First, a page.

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Going For A Run? Don’t Forget The Warmup And Cooldown

Warming up and cooling down are both essential to a good workout. And they help to ensure that your body is ready for future workouts.

Always Warm Up Before You Exercise

A warmup doesn't necessarily mean stretching. It means a lower intensity version of the physical activity you are about to do. The greater your intensity of workout, the longer the warmup should be. A good indication is a light sweat.


  • Help get your blood circulating and lubricate your joints
  • Increase delivery of oxygen and nutrients to your muscles, which prevents you from getting out of breath early or too easily
  • Prepare your heart for activity, helping you to avoid a rapid increase in blood pressure

Always Cool Down After You Exercise

A proper cooldown helps your heart rate gradually return to normal and lengthens the muscles to prevent injury. The first part of a good cooldown is gradually slowing your intensity for several minutes. The second part is stretching. Try holding stretches for at least 20 seconds.


  • Help your heart rate and breathing return to normal at a gradual pace
  • Help avoid fainting or dizziness, which can result from blood pooling in the large muscles of the legs when vigorous activity is stopped suddenly
  • Reduce the immediate post-exercise tendency for muscle spasm, cramping and stiffness

Foam Rolling

A great way to get the legs primed for a run is a short foam rolling session. It’ll prepare you for the road, and it’s also a great way to recover after you put in the miles.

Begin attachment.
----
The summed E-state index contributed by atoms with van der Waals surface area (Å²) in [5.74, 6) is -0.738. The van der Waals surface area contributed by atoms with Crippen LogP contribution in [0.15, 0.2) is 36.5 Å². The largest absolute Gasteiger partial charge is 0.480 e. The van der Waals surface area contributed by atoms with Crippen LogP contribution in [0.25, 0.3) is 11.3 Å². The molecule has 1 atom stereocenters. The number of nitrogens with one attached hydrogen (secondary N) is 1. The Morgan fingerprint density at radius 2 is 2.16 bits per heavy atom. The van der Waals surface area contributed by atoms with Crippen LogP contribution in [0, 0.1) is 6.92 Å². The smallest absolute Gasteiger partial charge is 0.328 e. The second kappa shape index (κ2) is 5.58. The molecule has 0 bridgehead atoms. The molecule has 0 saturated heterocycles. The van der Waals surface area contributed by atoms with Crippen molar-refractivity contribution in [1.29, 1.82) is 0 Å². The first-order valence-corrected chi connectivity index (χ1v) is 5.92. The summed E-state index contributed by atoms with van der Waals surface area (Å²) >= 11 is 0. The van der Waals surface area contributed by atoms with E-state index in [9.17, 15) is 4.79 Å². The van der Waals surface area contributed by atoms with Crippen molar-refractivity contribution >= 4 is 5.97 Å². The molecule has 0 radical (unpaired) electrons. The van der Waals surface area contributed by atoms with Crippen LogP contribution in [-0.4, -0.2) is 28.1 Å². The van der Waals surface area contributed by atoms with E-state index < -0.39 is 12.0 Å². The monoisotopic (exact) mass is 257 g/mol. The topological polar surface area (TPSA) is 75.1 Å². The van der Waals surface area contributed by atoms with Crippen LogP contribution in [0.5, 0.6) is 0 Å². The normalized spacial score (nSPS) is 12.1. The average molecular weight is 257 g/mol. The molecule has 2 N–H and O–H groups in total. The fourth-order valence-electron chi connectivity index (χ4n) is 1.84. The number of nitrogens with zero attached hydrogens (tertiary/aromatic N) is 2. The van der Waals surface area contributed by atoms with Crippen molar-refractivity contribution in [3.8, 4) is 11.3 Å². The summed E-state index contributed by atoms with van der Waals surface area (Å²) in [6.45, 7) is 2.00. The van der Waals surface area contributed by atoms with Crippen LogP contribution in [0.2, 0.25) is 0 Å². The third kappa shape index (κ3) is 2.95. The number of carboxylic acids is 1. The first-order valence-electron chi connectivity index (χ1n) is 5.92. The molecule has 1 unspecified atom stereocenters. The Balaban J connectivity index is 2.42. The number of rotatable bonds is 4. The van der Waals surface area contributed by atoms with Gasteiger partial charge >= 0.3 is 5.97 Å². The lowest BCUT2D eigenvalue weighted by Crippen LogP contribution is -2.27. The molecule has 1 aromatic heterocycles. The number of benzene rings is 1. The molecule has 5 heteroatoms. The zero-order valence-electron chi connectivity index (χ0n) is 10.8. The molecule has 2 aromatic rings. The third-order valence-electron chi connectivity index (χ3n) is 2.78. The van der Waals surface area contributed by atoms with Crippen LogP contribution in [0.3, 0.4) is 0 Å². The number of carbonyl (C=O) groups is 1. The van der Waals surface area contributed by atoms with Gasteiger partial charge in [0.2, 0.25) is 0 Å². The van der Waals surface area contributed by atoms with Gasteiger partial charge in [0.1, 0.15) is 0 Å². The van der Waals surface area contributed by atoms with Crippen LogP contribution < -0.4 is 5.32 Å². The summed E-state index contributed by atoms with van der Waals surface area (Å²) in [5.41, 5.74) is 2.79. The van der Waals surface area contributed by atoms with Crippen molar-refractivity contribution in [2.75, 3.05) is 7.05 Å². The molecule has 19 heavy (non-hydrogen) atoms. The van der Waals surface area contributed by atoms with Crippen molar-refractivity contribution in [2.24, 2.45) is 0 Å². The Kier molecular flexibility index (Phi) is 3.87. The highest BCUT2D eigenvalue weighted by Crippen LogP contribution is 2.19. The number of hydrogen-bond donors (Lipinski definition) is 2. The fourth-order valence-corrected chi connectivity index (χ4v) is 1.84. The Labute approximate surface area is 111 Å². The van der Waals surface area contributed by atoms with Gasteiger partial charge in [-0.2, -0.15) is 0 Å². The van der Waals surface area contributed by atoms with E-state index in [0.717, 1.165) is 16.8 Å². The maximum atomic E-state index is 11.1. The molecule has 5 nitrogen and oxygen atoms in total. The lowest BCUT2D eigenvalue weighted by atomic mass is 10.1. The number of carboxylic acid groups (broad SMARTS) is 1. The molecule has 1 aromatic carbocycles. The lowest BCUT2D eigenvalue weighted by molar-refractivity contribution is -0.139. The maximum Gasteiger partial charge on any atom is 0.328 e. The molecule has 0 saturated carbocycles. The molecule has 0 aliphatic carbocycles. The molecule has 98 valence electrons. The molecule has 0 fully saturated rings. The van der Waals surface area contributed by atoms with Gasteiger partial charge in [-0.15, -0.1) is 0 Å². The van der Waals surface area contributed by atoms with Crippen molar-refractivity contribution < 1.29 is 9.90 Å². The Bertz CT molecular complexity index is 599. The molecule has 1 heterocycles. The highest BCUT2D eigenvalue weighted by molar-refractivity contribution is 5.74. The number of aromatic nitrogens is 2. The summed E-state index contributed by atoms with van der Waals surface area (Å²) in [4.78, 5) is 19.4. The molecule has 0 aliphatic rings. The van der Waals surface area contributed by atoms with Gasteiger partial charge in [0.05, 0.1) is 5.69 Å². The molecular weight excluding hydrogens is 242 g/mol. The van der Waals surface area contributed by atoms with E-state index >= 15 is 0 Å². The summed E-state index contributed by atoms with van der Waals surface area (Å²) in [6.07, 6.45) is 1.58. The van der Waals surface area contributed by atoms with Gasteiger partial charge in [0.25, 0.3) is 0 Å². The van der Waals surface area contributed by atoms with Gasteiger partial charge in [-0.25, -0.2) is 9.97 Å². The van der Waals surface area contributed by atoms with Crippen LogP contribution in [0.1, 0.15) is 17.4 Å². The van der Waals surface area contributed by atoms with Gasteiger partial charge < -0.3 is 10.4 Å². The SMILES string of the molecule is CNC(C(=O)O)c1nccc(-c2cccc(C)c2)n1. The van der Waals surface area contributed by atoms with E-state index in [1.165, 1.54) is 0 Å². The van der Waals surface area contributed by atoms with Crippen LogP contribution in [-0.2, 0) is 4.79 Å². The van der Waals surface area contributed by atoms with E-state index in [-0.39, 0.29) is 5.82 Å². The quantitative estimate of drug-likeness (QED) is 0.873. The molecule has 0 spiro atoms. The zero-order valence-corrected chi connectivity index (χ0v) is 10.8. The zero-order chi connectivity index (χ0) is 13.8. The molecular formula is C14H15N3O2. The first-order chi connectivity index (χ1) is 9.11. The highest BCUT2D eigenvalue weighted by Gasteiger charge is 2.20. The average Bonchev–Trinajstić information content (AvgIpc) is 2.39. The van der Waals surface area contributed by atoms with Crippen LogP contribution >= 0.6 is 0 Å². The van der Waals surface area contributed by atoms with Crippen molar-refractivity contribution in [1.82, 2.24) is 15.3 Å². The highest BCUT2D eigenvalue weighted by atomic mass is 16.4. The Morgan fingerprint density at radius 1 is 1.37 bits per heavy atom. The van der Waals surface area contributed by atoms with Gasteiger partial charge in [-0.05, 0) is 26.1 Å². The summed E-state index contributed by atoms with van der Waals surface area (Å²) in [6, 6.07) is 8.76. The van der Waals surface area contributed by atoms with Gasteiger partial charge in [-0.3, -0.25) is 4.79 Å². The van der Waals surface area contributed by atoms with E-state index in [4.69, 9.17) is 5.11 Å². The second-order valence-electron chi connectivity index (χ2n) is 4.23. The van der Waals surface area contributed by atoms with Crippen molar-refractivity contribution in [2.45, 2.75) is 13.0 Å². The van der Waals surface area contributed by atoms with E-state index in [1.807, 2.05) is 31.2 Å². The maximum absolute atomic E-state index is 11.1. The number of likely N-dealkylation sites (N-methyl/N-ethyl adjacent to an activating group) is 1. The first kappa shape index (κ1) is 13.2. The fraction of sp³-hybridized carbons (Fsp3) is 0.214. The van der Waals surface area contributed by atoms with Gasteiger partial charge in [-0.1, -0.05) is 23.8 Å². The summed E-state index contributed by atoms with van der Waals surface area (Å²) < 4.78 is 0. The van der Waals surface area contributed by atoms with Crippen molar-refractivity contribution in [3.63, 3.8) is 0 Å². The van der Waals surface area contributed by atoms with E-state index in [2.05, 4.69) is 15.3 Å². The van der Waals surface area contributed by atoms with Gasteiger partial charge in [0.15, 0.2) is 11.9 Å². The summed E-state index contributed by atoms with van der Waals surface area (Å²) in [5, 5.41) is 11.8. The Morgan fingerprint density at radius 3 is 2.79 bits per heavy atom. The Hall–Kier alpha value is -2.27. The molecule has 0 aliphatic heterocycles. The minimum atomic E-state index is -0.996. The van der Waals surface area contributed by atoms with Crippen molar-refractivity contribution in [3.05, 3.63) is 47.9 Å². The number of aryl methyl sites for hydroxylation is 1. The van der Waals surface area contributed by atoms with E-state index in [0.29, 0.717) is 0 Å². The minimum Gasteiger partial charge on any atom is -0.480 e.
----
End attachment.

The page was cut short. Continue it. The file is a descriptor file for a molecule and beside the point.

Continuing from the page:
IT Band Roll: Lie sideways with the foam roller positioned under the side of your thigh. Take your top leg in front to the floor for balance. Roll between your knee and your hip bone. Spend extra time on any spot that feels tender. Repeat on both sides. 

Hamstring/Quad Roll: For a hamstring roll, start with a seated position with both of your hamstrings on the roller at the same time and hold your body weight up with your hands behind you. Roll back and forth from your glutes to the back of your knees. To increase the pressure, lift one leg off the roller. For a quad roll, start lying face down with both of your thighs on the roller at the same time and hold your body weight up in a forearm plank. Roll back and forth from your hips to your knees. To increase the pressure, lift one thigh off the roller.

Calf Roll: Start similarly to the hamstring roll with both hands behind you. Cross your legs at the ankles (or roll one leg at a time) and slowly roll from the bottom of your lower leg (around the Achilles up to just below the knee). Rotate the contact point slightly to ensure that you’re reaching the entire calf. Switch your leg position (by crossing your legs the opposite way) to roll the other calf.

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